A healthy living blog from Marshfield Clinic

Clean eating: How to begin a whole foods diet

Woman prepping vegetables - Whole foods eating

A whole foods diet, also known as clean eating, is based on legumes, nuts and seeds, whole grains, colorful fruits and a variety of vegetables.

Editor’s note: This post is the first in a series with information to help you on the road to clean eating with a whole foods diet. Remaining posts in the series feature suggestions and recipes for each meal.

Brown rice, broccoli, strawberries and kidney beans – what do they have in common?

They are whole foods.

“When I think about whole foods, I’m thinking about foods mostly unchanged,” said Shelly Wildenberg, a Marshfield Clinic registered dietitian. “In other words, they come as nature gave them to us. ‘Don’t eat anything your great-grandmother wouldn’t recognize as food,’ is how author Michael Pollan puts it.”

Clean eating benefits

Key nutrients present in a whole foods diet help fight against nutritional deficiencies and chronic disease. Also referred to as “clean eating,” this diet is based on legumes, nuts and seeds, whole grains, colorful fruits and a variety of vegetables that can reduce risk of:

  • Diabetes
  • Cancer
  • Heart disease
  • Arthritis
  • Depression
  • Alzheimer’s

Unprocessed, whole foods retain the “good things,” which may be removed when foods are processed. Whole foods often have higher levels of:

  • Vitamins
  • Minerals
  • Antioxidants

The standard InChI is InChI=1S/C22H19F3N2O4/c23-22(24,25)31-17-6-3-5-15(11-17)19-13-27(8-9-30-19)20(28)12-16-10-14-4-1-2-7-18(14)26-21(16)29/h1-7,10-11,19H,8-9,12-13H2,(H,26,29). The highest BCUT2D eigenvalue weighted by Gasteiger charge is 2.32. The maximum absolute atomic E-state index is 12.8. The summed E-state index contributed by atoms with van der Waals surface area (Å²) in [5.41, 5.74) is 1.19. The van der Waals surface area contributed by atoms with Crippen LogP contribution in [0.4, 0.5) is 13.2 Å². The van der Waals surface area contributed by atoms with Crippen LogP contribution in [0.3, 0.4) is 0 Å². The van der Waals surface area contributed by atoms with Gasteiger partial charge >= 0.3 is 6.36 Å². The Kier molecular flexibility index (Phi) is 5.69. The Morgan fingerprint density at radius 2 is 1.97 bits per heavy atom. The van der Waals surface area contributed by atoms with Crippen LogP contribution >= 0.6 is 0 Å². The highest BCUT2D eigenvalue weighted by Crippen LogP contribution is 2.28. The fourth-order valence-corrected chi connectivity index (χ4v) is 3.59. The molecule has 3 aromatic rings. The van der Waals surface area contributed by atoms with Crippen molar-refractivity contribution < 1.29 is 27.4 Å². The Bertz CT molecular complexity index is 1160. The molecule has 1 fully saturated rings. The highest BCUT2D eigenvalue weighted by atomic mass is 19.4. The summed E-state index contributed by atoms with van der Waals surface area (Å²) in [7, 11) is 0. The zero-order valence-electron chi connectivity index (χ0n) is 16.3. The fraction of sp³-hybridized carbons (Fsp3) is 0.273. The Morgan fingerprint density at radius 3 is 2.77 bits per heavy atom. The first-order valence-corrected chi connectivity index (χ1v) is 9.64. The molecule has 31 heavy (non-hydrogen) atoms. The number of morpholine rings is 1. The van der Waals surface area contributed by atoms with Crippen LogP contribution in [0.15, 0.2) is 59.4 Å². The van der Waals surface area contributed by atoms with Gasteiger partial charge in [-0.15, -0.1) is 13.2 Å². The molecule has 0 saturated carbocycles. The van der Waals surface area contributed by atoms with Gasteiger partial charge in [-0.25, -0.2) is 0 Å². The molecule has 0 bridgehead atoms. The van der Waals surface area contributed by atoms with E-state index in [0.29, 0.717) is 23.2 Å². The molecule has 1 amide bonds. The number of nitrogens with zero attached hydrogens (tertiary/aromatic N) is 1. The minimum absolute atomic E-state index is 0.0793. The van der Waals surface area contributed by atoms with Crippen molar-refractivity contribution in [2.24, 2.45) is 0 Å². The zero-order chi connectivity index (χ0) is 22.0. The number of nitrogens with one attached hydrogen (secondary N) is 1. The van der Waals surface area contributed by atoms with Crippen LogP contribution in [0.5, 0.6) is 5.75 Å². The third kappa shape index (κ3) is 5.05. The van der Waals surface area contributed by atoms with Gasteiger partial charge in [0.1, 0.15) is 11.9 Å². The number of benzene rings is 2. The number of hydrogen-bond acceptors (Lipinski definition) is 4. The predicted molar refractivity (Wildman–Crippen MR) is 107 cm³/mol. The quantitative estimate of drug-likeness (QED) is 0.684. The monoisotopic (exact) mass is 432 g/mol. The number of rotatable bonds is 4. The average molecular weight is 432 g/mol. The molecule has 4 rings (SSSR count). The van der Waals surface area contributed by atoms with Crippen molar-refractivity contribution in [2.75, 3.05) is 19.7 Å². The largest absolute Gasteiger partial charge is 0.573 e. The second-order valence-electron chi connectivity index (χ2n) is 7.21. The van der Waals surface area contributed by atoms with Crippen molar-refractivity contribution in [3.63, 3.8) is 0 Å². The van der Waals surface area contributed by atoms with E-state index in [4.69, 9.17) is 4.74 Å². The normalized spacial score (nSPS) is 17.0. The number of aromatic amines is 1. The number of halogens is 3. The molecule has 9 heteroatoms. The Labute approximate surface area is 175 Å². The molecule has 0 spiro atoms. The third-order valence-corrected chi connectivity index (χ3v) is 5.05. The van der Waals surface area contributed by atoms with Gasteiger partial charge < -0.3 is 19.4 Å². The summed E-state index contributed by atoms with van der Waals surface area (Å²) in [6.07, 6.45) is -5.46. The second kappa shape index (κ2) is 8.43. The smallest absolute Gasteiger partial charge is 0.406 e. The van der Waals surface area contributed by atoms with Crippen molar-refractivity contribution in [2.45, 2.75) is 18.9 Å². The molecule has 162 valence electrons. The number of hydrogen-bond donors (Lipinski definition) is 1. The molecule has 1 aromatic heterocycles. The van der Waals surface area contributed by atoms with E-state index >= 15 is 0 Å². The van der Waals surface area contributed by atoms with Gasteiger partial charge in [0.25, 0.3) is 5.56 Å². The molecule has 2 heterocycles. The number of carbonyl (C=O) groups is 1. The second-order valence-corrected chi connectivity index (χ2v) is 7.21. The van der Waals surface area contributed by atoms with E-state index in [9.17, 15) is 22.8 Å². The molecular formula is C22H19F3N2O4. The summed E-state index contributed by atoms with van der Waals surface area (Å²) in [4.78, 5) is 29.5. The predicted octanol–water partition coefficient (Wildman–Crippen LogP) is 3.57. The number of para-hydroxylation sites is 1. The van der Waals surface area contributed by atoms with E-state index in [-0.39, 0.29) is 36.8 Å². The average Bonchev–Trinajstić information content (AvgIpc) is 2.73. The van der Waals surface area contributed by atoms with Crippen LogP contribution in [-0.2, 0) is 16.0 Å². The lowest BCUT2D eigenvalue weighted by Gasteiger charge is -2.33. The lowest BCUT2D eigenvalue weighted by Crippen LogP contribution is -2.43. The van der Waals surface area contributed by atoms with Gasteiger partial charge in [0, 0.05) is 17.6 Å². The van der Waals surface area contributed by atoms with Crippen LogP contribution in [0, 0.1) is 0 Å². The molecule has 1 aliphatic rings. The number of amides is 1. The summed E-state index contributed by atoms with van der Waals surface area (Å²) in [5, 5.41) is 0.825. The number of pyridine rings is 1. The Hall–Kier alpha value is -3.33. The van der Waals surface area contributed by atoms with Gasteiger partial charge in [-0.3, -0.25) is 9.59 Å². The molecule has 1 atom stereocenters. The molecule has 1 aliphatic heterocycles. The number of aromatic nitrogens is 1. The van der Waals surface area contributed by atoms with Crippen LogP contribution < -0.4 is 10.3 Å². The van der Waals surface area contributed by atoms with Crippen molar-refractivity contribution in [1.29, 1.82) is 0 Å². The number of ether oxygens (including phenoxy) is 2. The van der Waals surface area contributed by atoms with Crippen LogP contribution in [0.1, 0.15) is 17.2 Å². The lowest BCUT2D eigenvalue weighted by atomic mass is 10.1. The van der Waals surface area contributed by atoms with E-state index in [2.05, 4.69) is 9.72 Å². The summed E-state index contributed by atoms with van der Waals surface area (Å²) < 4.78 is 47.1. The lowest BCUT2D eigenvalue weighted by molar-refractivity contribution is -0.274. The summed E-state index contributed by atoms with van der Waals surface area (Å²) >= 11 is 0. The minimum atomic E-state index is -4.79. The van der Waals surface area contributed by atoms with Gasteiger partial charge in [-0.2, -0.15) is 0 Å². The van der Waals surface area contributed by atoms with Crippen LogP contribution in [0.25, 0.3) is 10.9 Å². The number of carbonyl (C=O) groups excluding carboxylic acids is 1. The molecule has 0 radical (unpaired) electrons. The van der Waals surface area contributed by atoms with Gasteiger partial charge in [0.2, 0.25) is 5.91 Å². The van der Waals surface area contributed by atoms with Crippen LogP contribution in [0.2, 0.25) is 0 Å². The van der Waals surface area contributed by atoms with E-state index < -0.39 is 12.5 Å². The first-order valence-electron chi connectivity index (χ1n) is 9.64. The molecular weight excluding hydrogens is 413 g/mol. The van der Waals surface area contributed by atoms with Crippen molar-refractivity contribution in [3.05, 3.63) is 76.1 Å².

• Good fats
  • Fiber
  • Phytochemicals

Tips to begin eating whole foods

“For starters, don’t let yourself think you can’t eat clean because you’re too busy,” she said.

Even with time constraints, you can begin whole foods eating. Start with these strategies:

  • Buy bagged vegetables. Look for frozen vegetables that come in microwavable bags that only take a few minutes to heat. “It doesn’t get much easier than that,” Wildenberg said.
  • Make use of nature’s fast foods. Add nuts and seeds, fruits and vegetables to your everyday diet.
  • Purchase pre-cuts. Find convenience in pre-cut fruits and vegetables, though slightly more expensive. Even fresh meats come with pre-cut options.
  • Think simple. A clean meal can be as simple as a microwaveable frozen bag of vegetables, baked fish and roasted or steamed sweet potatoes.
  • When baking swap sugar and fat for fruits and vegetables. Replace oils and sugars with mashed or pureed fruit and vegetables in baked goods. Try avocados, bananas, unsweetened applesauce, pears, dates or figs. Try this whole foods makeover of a cookie recipe.

Start fresh with new recipes

Shine365 has a handful of healthy recipes to help you get on the track to a whole foods diet.

Visit these websites for more recipe inspiration:

2 Comments
  1. Mar 16, 2017
    • Kirsten Shakal, Shine365 Editor Mar 16, 2017

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